'Taiyo'
'Jingle Bells'
'Jury's Yellow'
'Momoji-no-higurashi'
'Coral Delight'

CAMELLIA CARE AND CULTURE

HOW TO PLANT

PROPAGATION

PESTS AND DISEASES

HOW TO PLANT A CAMELLIA

Fall is a good time to plant camellias in the Pacific Northwest because the air is cooling but the soil is still warm, and roots easily become established during our winter rains. At other times, make sure that the plant remains watered.

 

In a suitable spot with acidic soil (good drainage, preferably part shade), dig a wok-shaped hole in undisturbed earth about one-half the depth of the root ball and about three times its diameter so that the root ball rests upon firm earth.

To fully moisten before planting, submerge the potted camellia into a bucket of water until no more bubbles rise to the surface. Gently wash away the outer soil from the root ball with a water hose and loosen and extend the roots to allow better penetration into the soil. Place it in the center of the hole on the undisturbed earth.

Separately, combine the removed earth with some well-rotted compost (leaf mold, cow manure, etc.). Do not use fresh bark dust.

Work this mixture around the sides and over the top of the root ball leaving a small moat to help retain water. Do not bury the top of the root ball more than one-inch or you risk cutting off the air supply the plant needs. Mulch lightly with wood chips, not bark dust, feathering it away from the camellia's trunk.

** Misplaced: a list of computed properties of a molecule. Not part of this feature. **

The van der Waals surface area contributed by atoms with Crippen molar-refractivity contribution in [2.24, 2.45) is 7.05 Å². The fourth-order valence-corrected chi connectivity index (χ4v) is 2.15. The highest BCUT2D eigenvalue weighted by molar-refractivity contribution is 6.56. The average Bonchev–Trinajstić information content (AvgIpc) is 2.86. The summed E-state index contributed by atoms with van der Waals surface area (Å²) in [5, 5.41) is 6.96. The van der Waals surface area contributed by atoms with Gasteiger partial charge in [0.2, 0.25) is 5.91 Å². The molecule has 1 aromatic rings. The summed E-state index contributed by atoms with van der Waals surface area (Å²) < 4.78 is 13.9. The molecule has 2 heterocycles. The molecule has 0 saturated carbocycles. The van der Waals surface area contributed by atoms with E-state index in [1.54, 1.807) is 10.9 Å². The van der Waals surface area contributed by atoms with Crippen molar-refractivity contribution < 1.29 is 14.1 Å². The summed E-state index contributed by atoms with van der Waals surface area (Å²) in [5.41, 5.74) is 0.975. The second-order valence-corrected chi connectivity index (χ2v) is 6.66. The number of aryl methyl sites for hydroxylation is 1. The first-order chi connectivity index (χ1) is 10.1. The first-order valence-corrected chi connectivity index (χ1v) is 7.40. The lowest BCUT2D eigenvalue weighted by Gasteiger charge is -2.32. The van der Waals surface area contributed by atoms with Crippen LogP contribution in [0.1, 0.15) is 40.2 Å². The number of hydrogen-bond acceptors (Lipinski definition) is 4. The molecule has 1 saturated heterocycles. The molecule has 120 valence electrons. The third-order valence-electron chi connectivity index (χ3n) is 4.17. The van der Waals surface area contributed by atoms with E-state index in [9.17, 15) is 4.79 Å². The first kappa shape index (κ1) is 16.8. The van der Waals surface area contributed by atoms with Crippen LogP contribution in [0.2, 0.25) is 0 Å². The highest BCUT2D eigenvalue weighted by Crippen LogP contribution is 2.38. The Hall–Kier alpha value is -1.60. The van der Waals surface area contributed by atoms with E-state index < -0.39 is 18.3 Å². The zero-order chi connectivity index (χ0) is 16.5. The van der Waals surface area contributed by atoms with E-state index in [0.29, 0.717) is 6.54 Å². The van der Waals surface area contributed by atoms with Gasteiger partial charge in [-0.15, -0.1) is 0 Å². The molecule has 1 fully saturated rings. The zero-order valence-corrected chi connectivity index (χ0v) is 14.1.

Firm in place and water well.

If your plant came from a commercial nursery, it probably has enough fertilizer for a year. If not, a couple of tablespoons of general time-release fertilizer should be ample.

Within a year or two, you will see the earth around the plant erode somewhat, exposing the top roots. Fear not, for by that time the plant will have cleverly grown new roots into the composted soil at exactly the appropriate height. Continue to add a light wood chip mulch. Too much mulch can effectively bury the uppermost roots, as noted above.

Keep the plant well-watered during the hot summer.

Visit the American Camellia Society website for more information on camellia care and culture.

PROPAGATION

PESTS AND DISEASES 

The American Camellia Society website offers information on Propagation and Pests and Diseases.

In addition, following are videos on propagation by air layers and cuttings. The air layer videos were created in Georgia so specific products mentioned might not be available in the Pacific Northwest.

The cuttings video is basic but shows clearly the appearance of semi-hardwood just right for taking a cutting.

Always clean any pruning and cutting equipment with an alcohol and bleach solution when moving between each camellia for air layering or taking cuttings and preparing them.

Camellia Air Layering Part 1
Dudley-Do-Right, YouTube
Camellia Air Layering Part 2
Dudley-Do-Right, YouTube

How Do I Take Camellia Cuttings

gardenersguidance, YouTube